"Through burying martyrs on campus they open the doors for the entry of armed militias and thus add the universities to their fiefdoms."

Other activists have had their studies terminated after the intervention of Iran's intelligence services. Students also say they have been denied permission for low-level political activities that were allowed during Mr Khatami's presidency.

The purge has extended to academics and university administrators. One political science lecturer was dismissed for belonging to a human rights group.

The chancellor of Tehran's Science and Industry University resigned in protest at government interference. Mr Ahmadinejad has also been accused of overturning an established practice of appointing chancellors and faculty heads from academic staff in favour of trusted cronies. A radical cleric was recently appointed to head Tehran University.

Original Article

Here is another article to show how disgraceful this regime is.

Ottawa deports Iran-native despite torture fears - CTV

A former Saint John resident who was convicted nine years ago in the vicious beating of his then-girlfriend has been deported to Iran despite his claims he would be tortured or killed if sent back.

Mostafa Dadar, 55, was deported Sunday, two days after a Federal Court judge refused to stop his removal.

He was expected to arrive in Frankfurt before boarding a plane to Iran on Monday.

Dadar was convicted in 1997 of beating 41-year-old Lynn Landry.

Landry had been living with Dadar for about two weeks before the May, 1996, beating.

She was found naked and unconscious, suffered brain damage and spent weeks clinging to life in hospital.

He has maintained his innocence, but unsuccessfully appealed his conviction to the New Brunswick Court of Appeal. The Supreme Court of Canada refused to hear his appeal.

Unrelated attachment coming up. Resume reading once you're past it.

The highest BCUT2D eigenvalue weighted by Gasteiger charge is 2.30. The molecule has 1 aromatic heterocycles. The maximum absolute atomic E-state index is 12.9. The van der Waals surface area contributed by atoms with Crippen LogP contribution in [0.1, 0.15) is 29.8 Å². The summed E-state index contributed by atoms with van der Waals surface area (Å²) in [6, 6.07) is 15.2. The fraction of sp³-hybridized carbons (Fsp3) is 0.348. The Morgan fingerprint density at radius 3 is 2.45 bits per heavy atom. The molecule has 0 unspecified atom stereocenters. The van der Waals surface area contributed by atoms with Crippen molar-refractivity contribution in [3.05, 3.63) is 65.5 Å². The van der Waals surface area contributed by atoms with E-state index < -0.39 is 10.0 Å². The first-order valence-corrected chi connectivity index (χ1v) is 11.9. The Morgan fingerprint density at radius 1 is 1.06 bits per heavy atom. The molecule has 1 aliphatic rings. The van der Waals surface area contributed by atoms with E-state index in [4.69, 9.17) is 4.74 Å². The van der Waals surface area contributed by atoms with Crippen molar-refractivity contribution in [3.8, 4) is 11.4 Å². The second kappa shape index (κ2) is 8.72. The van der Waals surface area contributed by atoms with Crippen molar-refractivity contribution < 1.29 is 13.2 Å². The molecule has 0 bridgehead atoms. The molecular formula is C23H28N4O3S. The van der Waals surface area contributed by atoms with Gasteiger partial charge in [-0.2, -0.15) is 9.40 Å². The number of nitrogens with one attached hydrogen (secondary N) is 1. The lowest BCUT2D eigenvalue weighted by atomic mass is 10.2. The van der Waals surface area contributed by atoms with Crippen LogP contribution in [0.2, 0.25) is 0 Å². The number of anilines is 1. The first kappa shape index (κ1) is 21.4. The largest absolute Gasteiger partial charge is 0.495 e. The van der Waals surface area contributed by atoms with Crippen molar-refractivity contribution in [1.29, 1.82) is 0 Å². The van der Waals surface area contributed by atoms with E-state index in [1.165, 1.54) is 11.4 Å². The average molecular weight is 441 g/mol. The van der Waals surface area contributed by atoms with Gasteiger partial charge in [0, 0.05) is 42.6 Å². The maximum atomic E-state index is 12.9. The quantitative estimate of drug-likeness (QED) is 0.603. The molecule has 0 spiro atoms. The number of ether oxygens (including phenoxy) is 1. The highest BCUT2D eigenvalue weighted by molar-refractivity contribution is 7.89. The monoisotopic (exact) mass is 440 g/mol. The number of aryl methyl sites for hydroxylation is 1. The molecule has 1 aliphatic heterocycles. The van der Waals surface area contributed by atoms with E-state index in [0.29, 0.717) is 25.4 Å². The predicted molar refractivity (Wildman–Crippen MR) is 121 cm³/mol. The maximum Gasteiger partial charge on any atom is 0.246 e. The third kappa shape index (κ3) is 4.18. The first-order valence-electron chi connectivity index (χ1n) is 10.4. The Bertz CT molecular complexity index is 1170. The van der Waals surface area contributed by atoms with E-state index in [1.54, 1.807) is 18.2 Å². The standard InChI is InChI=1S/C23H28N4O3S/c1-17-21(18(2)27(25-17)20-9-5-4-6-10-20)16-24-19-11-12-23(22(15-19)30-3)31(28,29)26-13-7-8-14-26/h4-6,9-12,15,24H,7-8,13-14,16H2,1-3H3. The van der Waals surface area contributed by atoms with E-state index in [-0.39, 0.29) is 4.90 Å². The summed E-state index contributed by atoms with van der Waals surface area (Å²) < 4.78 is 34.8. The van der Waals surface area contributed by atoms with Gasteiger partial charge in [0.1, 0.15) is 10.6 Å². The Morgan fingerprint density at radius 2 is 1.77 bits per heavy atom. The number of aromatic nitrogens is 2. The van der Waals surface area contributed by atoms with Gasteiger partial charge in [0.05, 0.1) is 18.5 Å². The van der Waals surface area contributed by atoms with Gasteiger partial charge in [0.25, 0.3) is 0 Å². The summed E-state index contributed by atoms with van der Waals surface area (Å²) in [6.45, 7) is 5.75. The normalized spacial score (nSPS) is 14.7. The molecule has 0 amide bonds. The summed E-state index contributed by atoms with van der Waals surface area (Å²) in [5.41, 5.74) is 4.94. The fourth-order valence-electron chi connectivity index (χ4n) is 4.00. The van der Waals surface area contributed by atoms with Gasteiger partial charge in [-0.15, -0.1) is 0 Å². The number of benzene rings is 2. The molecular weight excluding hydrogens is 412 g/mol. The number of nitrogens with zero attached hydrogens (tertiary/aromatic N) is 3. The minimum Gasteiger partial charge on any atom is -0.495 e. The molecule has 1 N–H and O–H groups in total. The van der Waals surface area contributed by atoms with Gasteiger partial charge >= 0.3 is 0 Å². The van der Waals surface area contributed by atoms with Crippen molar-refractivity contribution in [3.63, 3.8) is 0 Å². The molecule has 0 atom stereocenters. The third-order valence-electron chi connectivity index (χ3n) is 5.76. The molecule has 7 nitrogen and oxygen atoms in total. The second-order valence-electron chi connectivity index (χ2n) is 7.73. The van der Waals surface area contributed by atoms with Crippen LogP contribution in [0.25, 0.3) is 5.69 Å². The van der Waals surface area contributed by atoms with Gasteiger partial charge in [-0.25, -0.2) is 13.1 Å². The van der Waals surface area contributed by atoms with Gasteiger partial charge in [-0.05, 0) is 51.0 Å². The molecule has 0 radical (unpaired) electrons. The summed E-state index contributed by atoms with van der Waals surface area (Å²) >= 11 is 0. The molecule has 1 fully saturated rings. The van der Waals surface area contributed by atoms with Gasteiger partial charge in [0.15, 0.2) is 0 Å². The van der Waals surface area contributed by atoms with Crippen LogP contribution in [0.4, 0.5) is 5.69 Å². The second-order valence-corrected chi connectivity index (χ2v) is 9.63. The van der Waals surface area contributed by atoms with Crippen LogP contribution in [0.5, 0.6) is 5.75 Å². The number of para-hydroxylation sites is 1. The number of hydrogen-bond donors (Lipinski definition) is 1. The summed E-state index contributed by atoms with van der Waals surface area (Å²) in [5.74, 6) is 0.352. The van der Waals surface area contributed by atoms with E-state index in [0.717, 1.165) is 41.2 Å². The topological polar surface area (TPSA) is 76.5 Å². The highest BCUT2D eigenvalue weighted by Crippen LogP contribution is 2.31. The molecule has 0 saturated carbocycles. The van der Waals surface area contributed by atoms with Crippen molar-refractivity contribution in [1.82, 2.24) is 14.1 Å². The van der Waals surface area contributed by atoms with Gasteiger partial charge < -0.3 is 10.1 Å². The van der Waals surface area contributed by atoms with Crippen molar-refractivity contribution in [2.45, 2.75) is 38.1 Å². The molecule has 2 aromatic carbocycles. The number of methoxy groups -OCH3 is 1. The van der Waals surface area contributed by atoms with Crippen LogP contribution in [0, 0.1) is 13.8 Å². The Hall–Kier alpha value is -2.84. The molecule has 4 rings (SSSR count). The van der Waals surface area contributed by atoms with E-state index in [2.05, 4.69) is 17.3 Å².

Dadar's lawyer Richard Albert Richard Albert criticized Ottawa for not stepping in to prevent his deportation.

"This is the first time that Canada has chosen to defy a decision of the UN Committee Against Torture," Albert told the New Brunswick Telegraph-Journal.

In November 2005, the UN committee concluded there were substantial grounds to believe Dadar "may risk being subjected to torture if returned to Iran."

Last week, Albert attempted to bring information to the deportation review to argue evidence used in the aggravated assault case was tampered with.

Ken Fitch, a private investigator and former RCMP officer, said in a sworn affidavit that photographs and videotapes taken by local police showed additional pieces of evidence at the crime scene the second time officers visited.

But Justice Carolyn Layden-Stevenson said Friday she could not accept the affidavit because she was only authorized to review the deportation order.

Dadar was a pilot with the Imperial Iranian Air Force during the reign of the Shah of Iran and actively participated in a failed coup d'etat against the successor regime in 1982.

He said he was imprisoned and tortured before escaping to Pakistan in 1987. The United Nations High Commission for Refugees granted him status as a convention refugee and referred him to Canada.

Canada granted Dadar and his now estranged wife were granted status as permanent residents in 1988. They settled in Saint John, where they had two children.

Original Article

Wednesday, March 22, 2006

Here comes England pushing the world towards war - What else is new?

Title: Britain Pushes for Military Option to Restrain Tehran
Source: The Times

Britain is pressing for a United Nations resolution that would open the way for punitive sanctions and even the use of force if Iran were to refuse to halt its controversial nuclear programme.

In a confidential letter obtained by The Times, a leading British diplomat outlines a strategy for winning Russian and Chinese support by early summer for a so-called Chapter VII resolution demanding that Iran cease its nuclear activities.

If the Government in Tehran refused to comply with such a resolution, the UN Security Council would be legally compelled to enforce it.

The strategy marks a significant hardening of the Government’s position. It contrasts with public statements by Jack Straw, the Foreign Secretary, this month. On March 13 he insisted that military action was “inconceivable” and that the dispute with Iran “has to be resolved by peaceful democratic means”.

The confidential letter was written only three days later by John Sawers, the political director at the Foreign and Commonwealth Office, and sent to his American, French and German counterparts.